Intended and unintended consequences of student use of an online questioning environment
AbstractThis is the accepted version of the following article: Ng'ambi, D. & Brown, I. 2009. Intended and unintended consequences of student use of an online questioning environment. British Journal of Educational Technology. 40(2): 316-328. DOI: 10.1111/j.1467-8535.2008.00899.x., which has been published in final form at http://dx.doi.org/10.1111/j.1467-8535.2008.00899.x.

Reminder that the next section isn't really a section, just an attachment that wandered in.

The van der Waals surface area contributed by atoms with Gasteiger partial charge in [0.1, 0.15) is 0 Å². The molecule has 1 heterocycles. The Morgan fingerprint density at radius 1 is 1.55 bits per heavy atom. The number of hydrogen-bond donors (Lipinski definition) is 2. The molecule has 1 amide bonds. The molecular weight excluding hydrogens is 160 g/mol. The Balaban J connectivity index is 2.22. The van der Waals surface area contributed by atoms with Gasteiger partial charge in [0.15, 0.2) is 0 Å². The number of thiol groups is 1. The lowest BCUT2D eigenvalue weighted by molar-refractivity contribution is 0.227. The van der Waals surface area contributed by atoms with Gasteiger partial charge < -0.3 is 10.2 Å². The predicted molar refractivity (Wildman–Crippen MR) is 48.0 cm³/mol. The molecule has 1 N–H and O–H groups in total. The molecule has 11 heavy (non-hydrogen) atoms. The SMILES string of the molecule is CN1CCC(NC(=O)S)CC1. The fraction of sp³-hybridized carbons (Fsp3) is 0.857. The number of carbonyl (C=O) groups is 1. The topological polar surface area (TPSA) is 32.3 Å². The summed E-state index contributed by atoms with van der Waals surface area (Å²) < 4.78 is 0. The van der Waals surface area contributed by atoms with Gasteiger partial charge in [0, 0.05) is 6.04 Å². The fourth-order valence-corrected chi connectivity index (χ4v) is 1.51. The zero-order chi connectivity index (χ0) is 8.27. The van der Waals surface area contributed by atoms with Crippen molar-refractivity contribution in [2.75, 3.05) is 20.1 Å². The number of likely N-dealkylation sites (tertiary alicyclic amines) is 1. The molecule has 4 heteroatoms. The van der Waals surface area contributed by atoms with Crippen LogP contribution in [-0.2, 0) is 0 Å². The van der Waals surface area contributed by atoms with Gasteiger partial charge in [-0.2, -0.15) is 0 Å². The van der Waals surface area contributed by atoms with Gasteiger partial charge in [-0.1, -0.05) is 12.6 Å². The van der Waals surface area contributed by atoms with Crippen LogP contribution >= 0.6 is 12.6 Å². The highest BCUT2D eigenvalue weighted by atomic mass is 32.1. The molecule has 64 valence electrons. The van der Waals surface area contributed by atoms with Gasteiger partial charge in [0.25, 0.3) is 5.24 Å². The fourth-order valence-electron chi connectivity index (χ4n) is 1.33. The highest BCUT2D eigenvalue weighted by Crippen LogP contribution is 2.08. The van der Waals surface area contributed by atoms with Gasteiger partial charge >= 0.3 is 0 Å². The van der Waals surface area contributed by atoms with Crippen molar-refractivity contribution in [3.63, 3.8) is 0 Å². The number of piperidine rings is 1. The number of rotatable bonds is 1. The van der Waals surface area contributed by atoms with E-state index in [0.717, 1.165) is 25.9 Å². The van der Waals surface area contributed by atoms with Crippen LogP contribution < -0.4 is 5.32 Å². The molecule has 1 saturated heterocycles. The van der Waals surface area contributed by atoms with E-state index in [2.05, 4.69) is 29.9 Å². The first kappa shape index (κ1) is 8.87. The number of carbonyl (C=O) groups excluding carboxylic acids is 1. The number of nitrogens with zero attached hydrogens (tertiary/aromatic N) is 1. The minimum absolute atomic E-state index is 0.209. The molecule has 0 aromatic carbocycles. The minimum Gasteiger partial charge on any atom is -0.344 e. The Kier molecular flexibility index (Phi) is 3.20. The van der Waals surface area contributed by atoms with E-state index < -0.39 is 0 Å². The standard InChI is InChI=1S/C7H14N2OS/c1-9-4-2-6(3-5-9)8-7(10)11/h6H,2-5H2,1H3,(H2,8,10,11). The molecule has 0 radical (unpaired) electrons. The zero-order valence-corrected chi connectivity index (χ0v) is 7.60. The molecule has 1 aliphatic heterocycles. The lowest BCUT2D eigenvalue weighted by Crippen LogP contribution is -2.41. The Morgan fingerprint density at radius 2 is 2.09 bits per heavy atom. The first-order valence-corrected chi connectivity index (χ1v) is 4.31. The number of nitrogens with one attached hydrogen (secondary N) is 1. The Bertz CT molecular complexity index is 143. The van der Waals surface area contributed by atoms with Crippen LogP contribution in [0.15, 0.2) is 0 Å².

While supplementation of face-to-face (F2F) teaching with online engagement is increasingly common, the educators' challenge of teaching F2F personalities and facilitating online personalities has not been widely explored. In this paper, we report on a project in which 1st-year students attended F2F sessions and engaged with an anonymous online questioning environment. The differences between students' F2F and online behaviour led to intended and unintended consequences. The purpose of this paper is to explore these intended and unintended consequences of technology use. The project was undertaken over a 3-year period, starting in 2004. In 2004, a pilot project was conducted based on a class of 35 students studying a 1st-year programming course in information systems. The investigation was again conducted in 2005 for the same course, this time with 63 students. In 2006, the project was extended to a class of 610 1st-year commerce students studying an introductory information systems course. In all cases, students met F2F and when online, engaged with an anonymous Web/SMS collaborative tool. The intended consequence was that a blending of F2F with online interaction extended student engagement beyond the limitation of a classroom and provided a forum for further collaboration and consultation. The intended outcome was achieved. An unintended consequence was that the tool provided the lecturer with diagnostic information that was used to impact on pedagogical designs. This was often a result of students taking on an online personality that would very often be extremely frank and honest about the manner in which the course was conducted, and how learning was taking place. The findings show that students used the tool in ways that exceeded the envisaged intention, and student use of the tool positively impacted on the curriculum, pedagogy and general running of the course. The paper concludes that integration of online engagement with F2F teaching adds value to the teaching and learning experience.